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Russia Rolls Back Most of Its Oil Cuts as Supply Risks Spread


August 1, 2018, by Elena Mazneva

(Bloomberg)

Russia has increased its crude production to levels not seen since it joined OPEC in a coordinated output cut two years ago, helping the group offset supply disruptions elsewhere.

The world’s biggest energy exporter boosted its oil production last month to just below the post-Soviet record set in October 2016, Energy Minister Alexander Novak said in a statement late on Wednesday. That’s equivalent to about 11.21 million barrels a day, a jump of 140,000 from a month earlier, according to Bloomberg calculations based on the ministry’s data.

Since Russia joined the Organization of Petroleum Exporting Countries in reducing output, crude prices have risen to three-year highs as the glutted market rebalanced. The cartel and its allies — known as OPEC+ — decided to increase production in June in response to consumers’ concerns over rising prices and supply disruptions, so traders and investors have been watching Russia’s oil data closely.

Russia’s production last month was just 40,540 barrels a day lower than October 2016, Novak said. The country has been lifting output following “joint efforts of OPEC and non-OPEC countries aimed at stabilizing the oil market,” he said.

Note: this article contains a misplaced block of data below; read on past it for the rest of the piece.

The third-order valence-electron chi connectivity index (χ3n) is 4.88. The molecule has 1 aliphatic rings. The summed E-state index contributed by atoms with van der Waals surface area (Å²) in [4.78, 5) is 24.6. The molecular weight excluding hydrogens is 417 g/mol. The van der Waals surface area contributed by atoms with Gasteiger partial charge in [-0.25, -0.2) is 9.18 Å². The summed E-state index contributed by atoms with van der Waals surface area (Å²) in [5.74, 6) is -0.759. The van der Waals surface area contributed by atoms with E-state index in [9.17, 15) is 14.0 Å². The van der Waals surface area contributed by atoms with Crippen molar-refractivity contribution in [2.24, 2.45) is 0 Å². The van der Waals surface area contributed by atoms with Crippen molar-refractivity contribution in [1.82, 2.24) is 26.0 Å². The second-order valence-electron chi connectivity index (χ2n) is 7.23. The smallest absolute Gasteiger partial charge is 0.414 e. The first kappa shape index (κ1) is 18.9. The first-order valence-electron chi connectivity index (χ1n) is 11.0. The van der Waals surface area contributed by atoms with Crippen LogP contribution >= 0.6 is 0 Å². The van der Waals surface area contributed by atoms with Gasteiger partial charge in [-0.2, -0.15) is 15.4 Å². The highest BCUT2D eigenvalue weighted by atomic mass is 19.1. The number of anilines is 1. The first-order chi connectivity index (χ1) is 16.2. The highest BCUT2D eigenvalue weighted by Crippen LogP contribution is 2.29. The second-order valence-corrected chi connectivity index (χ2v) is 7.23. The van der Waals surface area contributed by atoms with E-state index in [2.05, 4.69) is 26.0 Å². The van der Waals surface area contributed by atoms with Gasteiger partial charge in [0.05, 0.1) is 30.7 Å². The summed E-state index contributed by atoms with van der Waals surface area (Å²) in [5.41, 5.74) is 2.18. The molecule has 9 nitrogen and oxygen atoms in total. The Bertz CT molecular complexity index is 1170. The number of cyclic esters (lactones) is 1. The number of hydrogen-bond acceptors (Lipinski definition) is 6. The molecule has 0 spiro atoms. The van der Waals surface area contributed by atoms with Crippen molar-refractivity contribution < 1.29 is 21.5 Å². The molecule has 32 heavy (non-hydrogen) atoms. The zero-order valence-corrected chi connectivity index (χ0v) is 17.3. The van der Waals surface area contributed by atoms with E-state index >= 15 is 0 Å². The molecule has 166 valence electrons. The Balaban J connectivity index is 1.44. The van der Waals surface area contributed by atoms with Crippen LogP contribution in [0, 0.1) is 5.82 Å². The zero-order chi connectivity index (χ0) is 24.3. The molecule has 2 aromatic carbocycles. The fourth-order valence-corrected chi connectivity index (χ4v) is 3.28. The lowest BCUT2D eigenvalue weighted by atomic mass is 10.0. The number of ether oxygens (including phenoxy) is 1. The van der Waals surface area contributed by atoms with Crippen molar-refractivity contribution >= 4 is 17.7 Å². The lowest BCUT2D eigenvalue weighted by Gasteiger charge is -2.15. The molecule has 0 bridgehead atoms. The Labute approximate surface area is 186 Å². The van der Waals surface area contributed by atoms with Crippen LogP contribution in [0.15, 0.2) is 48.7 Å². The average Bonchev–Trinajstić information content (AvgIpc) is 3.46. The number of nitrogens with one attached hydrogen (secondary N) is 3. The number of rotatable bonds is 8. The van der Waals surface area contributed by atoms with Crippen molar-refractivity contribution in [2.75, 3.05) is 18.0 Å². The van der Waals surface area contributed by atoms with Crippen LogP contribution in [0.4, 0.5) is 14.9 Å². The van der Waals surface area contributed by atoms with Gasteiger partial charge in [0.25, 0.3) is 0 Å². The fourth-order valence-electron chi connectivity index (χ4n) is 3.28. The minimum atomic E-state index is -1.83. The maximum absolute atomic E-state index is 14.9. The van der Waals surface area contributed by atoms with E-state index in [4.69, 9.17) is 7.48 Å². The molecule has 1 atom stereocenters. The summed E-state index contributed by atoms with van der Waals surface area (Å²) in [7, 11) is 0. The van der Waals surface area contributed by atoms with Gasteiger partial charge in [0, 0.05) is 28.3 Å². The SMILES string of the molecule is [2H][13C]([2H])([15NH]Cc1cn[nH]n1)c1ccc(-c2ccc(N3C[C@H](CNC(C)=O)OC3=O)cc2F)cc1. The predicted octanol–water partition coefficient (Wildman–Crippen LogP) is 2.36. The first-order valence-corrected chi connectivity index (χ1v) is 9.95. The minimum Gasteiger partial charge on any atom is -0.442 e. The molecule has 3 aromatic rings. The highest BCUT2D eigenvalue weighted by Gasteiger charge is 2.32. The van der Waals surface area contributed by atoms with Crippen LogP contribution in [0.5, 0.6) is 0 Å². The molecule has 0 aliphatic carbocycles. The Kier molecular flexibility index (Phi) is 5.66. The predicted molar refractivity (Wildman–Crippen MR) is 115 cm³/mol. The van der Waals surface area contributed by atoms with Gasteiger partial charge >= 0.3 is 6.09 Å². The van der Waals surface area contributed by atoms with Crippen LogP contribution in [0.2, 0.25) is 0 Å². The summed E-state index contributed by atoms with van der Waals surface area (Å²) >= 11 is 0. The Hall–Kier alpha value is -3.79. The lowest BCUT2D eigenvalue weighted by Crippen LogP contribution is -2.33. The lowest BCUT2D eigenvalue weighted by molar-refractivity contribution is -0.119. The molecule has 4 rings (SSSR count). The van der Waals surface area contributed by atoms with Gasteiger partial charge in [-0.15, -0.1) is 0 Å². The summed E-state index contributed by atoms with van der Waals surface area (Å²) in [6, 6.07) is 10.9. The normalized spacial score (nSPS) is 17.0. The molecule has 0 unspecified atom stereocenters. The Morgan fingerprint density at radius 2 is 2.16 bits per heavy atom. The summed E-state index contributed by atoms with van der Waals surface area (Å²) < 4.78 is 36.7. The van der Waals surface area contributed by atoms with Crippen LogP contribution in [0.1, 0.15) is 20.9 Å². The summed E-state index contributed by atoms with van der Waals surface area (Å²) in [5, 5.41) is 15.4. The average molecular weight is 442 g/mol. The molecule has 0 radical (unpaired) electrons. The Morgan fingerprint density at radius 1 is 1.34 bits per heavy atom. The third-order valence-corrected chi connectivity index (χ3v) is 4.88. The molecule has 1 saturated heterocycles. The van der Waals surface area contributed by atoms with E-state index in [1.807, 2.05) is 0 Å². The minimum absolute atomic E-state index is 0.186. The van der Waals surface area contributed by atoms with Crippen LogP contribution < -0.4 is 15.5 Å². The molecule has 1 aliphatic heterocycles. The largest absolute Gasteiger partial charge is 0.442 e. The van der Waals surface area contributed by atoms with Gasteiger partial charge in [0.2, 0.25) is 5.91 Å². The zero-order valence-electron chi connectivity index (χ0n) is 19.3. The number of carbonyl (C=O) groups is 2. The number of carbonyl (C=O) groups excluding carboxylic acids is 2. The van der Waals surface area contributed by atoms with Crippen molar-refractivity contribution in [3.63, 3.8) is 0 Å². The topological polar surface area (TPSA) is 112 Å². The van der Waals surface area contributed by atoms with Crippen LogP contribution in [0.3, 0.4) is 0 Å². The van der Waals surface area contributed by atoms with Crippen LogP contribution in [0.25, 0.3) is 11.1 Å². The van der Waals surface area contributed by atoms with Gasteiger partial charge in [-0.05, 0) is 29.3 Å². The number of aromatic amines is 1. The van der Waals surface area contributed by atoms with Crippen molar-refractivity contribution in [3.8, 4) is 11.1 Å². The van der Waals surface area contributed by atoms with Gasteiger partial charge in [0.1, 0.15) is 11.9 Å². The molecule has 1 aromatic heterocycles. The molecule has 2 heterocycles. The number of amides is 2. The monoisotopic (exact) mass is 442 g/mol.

OPEC’s own crude output increased by 300,000 barrels a day last month, according to a Bloomberg survey, as Saudi Arabia offset losses from an economic collapse in Venezuela, political clashes in Libya and an expected drop in Iranian exports due to U.S. sanctions.

In September OPEC+ may discuss whether a bigger production increase is needed, Novak said last month. Russia has already been ramping up output, led by its biggest producer — state-run Rosneft PJSC. In June, the country’s number of working oil wells increased by more than 2 percent from a year before.

Yet, Russia’s energy ministry has never publicly shared its estimate of the country’s spare oil capacity. Before the June OPEC+ gathering, analyst estimates varied from 215,000 to 500,000 barrels a day. Saudi Arabia had estimated its spare capacity at more than 2 million barrels a day. The kingdom increased its oil production by some 230,000 barrels a day in July — to 10.65 million — which is also close to an all-time peak reached in 2016.



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